An antifoam composition comprising only the constituents (A) and (B) (U.S. Pat. No. 4,145,308) has a very good antifoaming capacity, but this binary combination, not dissolved in a hydrocarbon solvent, has no practical use because of its very high viscosity.
If a treated silica is added (U.S. Pat. No. 3,455,839) to this binary combination of (A) and (B), a more fluid antifoam is indeed obtained, but there is a risk that the silica may settle out during storage. Moreover, an antifoam of this type cannot be employed for petroleum media because of the presence of silica and, as a general rule, in systems to be treated where a solid filler is undesirable.
If a hydrocarbon solvent is added instead of silica (U.S. Pat. No. 4,082,690) to this binary combination of (A) and (B), an antifoam is obtained which is suitable for nonaqueous media, but which is unsuitable for aqueous media, in particular for use with detergents.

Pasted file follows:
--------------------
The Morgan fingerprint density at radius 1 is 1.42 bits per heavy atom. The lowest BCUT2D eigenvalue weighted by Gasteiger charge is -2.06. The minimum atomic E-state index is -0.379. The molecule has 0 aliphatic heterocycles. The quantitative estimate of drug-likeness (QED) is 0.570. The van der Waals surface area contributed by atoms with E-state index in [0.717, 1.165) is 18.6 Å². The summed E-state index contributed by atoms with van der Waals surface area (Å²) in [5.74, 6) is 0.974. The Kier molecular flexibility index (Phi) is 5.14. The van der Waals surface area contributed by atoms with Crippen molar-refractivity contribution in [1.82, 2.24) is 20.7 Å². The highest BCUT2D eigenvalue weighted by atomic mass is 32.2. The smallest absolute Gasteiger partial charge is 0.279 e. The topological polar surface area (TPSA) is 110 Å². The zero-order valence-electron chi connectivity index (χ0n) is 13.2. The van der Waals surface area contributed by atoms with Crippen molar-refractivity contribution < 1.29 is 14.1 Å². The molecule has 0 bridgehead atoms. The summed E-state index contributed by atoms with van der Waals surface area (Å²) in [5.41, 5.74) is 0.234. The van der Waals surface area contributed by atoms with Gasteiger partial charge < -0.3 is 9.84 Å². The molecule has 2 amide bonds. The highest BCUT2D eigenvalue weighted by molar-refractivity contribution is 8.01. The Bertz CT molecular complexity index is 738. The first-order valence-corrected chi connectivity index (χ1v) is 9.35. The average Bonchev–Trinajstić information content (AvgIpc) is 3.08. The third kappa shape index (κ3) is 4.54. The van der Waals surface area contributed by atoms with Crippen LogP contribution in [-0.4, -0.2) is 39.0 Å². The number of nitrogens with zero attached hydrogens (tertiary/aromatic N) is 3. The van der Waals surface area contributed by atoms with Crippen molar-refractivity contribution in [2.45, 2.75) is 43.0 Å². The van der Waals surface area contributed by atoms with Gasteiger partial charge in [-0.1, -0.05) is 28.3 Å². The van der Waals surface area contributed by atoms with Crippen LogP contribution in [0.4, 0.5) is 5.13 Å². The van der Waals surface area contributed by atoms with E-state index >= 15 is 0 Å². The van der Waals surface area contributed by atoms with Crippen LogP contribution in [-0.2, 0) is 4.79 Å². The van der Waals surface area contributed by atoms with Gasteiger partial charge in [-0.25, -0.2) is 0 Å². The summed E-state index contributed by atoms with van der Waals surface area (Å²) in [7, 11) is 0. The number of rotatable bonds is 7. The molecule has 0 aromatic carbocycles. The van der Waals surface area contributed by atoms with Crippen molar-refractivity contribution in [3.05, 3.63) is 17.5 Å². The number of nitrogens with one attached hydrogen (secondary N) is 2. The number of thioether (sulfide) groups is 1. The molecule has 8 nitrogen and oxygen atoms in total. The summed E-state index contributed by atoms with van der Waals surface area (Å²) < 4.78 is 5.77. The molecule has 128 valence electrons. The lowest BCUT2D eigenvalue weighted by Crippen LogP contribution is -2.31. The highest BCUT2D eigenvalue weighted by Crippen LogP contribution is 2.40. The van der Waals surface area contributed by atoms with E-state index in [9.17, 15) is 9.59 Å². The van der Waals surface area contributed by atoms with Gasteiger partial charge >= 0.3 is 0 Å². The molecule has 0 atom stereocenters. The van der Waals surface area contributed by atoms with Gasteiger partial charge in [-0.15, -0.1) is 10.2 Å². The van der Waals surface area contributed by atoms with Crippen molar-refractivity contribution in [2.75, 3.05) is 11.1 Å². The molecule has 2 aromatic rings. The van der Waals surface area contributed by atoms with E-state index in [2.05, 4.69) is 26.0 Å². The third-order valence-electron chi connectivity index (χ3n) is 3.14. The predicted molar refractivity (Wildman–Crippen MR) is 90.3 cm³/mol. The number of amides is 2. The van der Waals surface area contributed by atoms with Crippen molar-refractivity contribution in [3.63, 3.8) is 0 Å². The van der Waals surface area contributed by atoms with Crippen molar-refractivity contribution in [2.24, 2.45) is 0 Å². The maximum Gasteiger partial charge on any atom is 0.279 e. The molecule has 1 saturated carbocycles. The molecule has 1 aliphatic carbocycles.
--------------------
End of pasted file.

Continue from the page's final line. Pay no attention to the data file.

Accordingly, a major object of the present invention is the provision of an improved fluid antifoaming composition comprising only polyorganosiloxane constituents which are devoid of silica and which can be used for both aqueous and nonaqueous systems.
Another object of the invention is the provision of an improved fluid, nontoxic antifoaming composition adapted for detergent powder or liquid compositions, and which does not attach or deposit onto the fabrics to be washed or onto the walls of the washing machines.
Briefly, the present invention features a fluid antifoaming composition free from inorganic filler material which comprises:
(A) 15 to 80% by weight of at least one substantially linear polydimethylsiloxane polymer
(B) 1 to I5% by weight of a methylpolysiloxane resin comprising recurring structural units of the formulae R(CH3)2 SiO0.5 and SiO2, in which the symbol R represents an alkyl radical containing from 1 to 3 carbon atoms or the vinyl radical, with a ratio of the number of R(CH3)2 SiO0.5 units to the number of SiO2 units ranging from 0.4 to 1.2, inclusive; and